Reimbursement for Medicaid services can be delivered in a variety of ways. States can reimburse providers directly for services or contract with managed care organizations (MCOs) to negotiate services and payment structures with providers. In some cases, MCOs also deliver services directly. States and For more detail on mandatory and optional Medicaid benefits.
  

How New Hampshire’s Medicaid expansion differs

Until 2016, the program worked much the same as Medicaid expansion in the states that have followed the expansion guidelines in the ACA. The state used federal Medicaid funds to provide New Hampshire Health Protection Program coverage for legally-present residents with incomes below 138 percent of poverty.
During this time however, the state’s Bridge Program gave eligible beneficiaries the option of enrolling in a private plan through the exchange and having the cost subsidized with Medicaid funding.
But starting in 2016, New Hampshire moved all Medicaid expansion enrollees to private coverage obtained through the exchange, utilizing Medicaid funding to subsidize the cost of the plans. This approach was a bipartisan compromise between those who wanted to simply expand the existing Medicaid program and those who preferred an approach that would provide private coverage for the state’s low-income residents.
New Hampshire’s Medicaid waiver to switch to a privatized system was approved by CMS in March 2015.
Residents who are eligible for the New Hampshire Health Protection Program and also have access to employer-sponsored health insurance are required to enroll in the employer-sponsored plan if it is deemed cost effective. But under the state’s Health Insurance Premium Payment (HIPP) program, the member can receive assistance in paying premiums and cost-sharing for the employer-sponsored plan, using Medicaid funds. The state makes the determination of whether it’s more cost effective to cover the member under Medicaid, or to opt for the employer-sponsored plan with financial assistance through the HIPP program.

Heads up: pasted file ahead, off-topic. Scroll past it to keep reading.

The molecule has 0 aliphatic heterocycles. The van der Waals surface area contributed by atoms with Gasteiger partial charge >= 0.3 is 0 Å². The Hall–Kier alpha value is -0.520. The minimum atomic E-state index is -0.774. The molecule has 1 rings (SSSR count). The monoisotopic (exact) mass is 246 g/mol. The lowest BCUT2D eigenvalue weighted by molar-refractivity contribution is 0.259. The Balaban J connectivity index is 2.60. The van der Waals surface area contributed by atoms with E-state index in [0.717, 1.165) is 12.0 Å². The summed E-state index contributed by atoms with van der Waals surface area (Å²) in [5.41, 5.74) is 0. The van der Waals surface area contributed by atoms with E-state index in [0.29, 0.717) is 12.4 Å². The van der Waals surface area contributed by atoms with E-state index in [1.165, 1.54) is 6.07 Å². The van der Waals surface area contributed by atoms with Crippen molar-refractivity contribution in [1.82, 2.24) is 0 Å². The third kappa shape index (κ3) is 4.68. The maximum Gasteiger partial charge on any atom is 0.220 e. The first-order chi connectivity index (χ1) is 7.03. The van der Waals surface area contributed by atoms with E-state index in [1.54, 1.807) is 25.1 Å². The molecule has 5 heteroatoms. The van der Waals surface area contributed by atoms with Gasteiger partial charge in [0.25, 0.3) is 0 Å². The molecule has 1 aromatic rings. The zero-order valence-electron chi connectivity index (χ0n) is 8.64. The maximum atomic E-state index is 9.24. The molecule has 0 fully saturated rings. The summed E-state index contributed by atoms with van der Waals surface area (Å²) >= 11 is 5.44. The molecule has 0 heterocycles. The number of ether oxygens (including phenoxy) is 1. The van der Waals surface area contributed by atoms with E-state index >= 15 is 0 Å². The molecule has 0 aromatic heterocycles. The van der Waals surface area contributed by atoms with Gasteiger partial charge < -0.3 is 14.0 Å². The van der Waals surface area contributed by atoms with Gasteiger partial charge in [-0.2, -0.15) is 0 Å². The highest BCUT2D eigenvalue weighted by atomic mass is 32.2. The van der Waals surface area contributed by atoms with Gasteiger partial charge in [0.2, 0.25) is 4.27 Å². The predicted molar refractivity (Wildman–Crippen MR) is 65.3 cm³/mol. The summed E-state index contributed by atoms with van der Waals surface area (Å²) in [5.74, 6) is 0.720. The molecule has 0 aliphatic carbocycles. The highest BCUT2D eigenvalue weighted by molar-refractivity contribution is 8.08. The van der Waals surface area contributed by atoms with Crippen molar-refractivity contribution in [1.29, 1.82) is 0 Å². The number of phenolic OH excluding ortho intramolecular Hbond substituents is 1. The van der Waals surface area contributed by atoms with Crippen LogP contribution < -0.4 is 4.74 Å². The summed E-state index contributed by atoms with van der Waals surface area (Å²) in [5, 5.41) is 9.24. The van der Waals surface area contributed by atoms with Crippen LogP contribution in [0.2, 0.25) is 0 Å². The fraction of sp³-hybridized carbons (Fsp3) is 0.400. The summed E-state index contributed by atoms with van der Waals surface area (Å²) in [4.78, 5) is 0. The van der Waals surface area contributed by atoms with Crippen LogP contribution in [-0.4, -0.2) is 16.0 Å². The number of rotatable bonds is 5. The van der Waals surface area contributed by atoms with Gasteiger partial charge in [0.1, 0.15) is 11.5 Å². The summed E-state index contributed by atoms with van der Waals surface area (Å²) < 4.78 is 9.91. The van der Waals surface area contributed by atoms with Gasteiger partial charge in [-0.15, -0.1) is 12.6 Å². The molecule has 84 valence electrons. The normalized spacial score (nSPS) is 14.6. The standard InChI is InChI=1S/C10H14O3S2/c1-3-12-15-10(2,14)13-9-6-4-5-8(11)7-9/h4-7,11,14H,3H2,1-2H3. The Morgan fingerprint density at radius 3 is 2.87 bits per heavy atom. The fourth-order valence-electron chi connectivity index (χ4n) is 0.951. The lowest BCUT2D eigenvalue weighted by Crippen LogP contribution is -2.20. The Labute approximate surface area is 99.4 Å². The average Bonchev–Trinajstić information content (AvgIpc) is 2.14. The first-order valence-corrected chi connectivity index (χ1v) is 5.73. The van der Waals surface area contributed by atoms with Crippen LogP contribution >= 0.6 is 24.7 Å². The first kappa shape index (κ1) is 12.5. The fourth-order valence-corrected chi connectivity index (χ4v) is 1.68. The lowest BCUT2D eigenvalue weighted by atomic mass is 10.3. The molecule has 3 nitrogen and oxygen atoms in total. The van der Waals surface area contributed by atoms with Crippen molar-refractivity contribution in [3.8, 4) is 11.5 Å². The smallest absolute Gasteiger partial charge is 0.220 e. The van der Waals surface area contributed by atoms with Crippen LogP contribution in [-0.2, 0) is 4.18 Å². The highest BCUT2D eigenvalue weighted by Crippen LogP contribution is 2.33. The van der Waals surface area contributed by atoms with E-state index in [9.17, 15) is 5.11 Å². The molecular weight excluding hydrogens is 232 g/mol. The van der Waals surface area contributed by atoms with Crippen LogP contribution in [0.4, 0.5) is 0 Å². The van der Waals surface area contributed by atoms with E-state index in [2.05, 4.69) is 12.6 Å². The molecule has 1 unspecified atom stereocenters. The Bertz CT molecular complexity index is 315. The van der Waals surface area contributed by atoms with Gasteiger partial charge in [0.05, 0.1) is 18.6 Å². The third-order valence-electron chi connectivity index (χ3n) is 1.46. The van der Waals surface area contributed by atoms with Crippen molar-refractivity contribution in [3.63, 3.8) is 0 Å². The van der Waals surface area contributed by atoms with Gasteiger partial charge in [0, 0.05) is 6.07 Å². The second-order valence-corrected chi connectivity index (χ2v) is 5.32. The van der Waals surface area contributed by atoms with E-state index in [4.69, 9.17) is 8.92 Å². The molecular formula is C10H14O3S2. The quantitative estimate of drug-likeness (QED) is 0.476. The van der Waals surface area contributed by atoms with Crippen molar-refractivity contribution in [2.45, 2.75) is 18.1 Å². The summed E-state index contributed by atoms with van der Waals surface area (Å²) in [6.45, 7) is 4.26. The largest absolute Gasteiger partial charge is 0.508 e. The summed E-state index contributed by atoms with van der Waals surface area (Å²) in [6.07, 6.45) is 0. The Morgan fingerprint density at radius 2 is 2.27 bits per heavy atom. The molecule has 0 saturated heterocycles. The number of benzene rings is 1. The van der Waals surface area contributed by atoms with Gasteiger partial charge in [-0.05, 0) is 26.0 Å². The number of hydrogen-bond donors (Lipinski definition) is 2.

Enrollees in the HIPP program have not transitioned to PAP. Neither have medically-frail Medicaid enrollees, including people in nursing homes.

For Medicaid Providers In New Hampshire 

All providers of NH Medicaid covered services must be enrolled as a NH Medicaid provider with Xerox to bill medical or pharmacy claims for NH Medicaid recipients. You can contact Xerox via their website https://nhmmis.nh.gov or call them at 1-866-291-1674 or (603) 223-4774 to become an enrolled provider.
 
If you have questions on if a NH Medicaid covered service requires a prior authorization (PA) please visit Xerox’s website and select downloads to obtain all prior authorization forms for services. 
If you have questions on prescription drug coverage and clinical prior authorizations please visit Magellan’s website at: https://newhampshire.magellanmedicaid.com.
To check eligibility for a NH Medicaid recipient please call 1-866-291-1674 and follow the prompts. 

Contacts

  • Betsy Hippensteel is the Medicaid Provider Relations Representative at NH DHHS.  She can help answer questions about Medicaid and CFI enrollment, and facilitate the process if you run into any difficulties.  She can be reached at 271-9414 or Betsy.Hippensteel@dhhs.nh.gov
  • Jane Hybsch is the Director of NH DHHS Medicaid Medical Services Unit.  She oversees Medicaid Private Duty Nursing, which is for patients who need more than 2 hours at a time of RN or LPN care.  Her phone number is 271-9423.  Her email is Jane.Hybsch@dhhs.nh.gov
  • Here are the rules for various Medicaid programs.  You need to scroll through the different sections:
    • He-W 540 is for Private Duty Nursing (you need to contract with Centene and Wellsense)
    • He-W 553 is for Medicaid Home Care (contract with Centene and Wellsense)
    • He-W 558 is for CFI